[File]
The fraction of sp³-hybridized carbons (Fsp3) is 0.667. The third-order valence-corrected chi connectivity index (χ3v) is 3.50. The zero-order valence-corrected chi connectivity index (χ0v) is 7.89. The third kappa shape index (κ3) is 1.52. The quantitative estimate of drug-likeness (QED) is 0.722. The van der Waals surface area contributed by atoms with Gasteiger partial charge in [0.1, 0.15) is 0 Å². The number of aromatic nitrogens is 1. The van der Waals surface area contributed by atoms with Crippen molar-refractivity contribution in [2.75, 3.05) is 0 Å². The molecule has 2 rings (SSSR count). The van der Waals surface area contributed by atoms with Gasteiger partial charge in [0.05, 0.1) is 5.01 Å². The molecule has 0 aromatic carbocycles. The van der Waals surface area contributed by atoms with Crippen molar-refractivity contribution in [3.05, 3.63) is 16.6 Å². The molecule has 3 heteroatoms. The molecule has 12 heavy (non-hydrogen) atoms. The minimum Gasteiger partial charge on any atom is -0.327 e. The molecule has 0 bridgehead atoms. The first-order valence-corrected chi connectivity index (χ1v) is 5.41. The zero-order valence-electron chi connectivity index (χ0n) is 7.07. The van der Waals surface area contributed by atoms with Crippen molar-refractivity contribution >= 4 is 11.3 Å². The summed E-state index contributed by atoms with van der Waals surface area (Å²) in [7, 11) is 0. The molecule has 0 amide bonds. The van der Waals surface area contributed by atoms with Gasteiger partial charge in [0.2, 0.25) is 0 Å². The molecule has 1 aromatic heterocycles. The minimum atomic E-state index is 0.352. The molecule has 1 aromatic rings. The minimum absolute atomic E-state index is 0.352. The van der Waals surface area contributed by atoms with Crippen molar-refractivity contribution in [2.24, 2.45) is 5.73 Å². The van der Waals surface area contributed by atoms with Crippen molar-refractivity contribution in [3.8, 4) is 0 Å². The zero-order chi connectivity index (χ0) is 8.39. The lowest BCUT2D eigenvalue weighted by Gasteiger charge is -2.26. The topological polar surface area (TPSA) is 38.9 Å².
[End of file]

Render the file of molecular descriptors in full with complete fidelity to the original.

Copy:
The fraction of sp³-hybridized carbons (Fsp3) is 0.667. The third-order valence-corrected chi connectivity index (χ3v) is 3.50. The zero-order valence-corrected chi connectivity index (χ0v) is 7.89. The third kappa shape index (κ3) is 1.52. The quantitative estimate of drug-likeness (QED) is 0.722. The van der Waals surface area contributed by atoms with Gasteiger partial charge in [0.1, 0.15) is 0 Å². The number of aromatic nitrogens is 1. The van der Waals surface area contributed by atoms with Crippen molar-refractivity contribution in [2.75, 3.05) is 0 Å². The molecule has 2 rings (SSSR count). The van der Waals surface area contributed by atoms with Gasteiger partial charge in [0.05, 0.1) is 5.01 Å². The molecule has 0 aromatic carbocycles. The van der Waals surface area contributed by atoms with Crippen molar-refractivity contribution in [3.05, 3.63) is 16.6 Å². The molecule has 3 heteroatoms. The molecule has 12 heavy (non-hydrogen) atoms. The minimum Gasteiger partial charge on any atom is -0.327 e. The molecule has 0 bridgehead atoms. The first-order valence-corrected chi connectivity index (χ1v) is 5.41. The zero-order valence-electron chi connectivity index (χ0n) is 7.07. The van der Waals surface area contributed by atoms with Crippen molar-refractivity contribution >= 4 is 11.3 Å². The summed E-state index contributed by atoms with van der Waals surface area (Å²) in [7, 11) is 0. The molecule has 0 amide bonds. The van der Waals surface area contributed by atoms with Gasteiger partial charge in [0.2, 0.25) is 0 Å². The molecule has 1 aromatic heterocycles. The minimum atomic E-state index is 0.352. The molecule has 1 aromatic rings. The minimum absolute atomic E-state index is 0.352. The van der Waals surface area contributed by atoms with Crippen molar-refractivity contribution in [2.24, 2.45) is 5.73 Å². The van der Waals surface area contributed by atoms with Crippen molar-refractivity contribution in [3.8, 4) is 0 Å². The zero-order chi connectivity index (χ0) is 8.39. The lowest BCUT2D eigenvalue weighted by Gasteiger charge is -2.26. The topological polar surface area (TPSA) is 38.9 Å².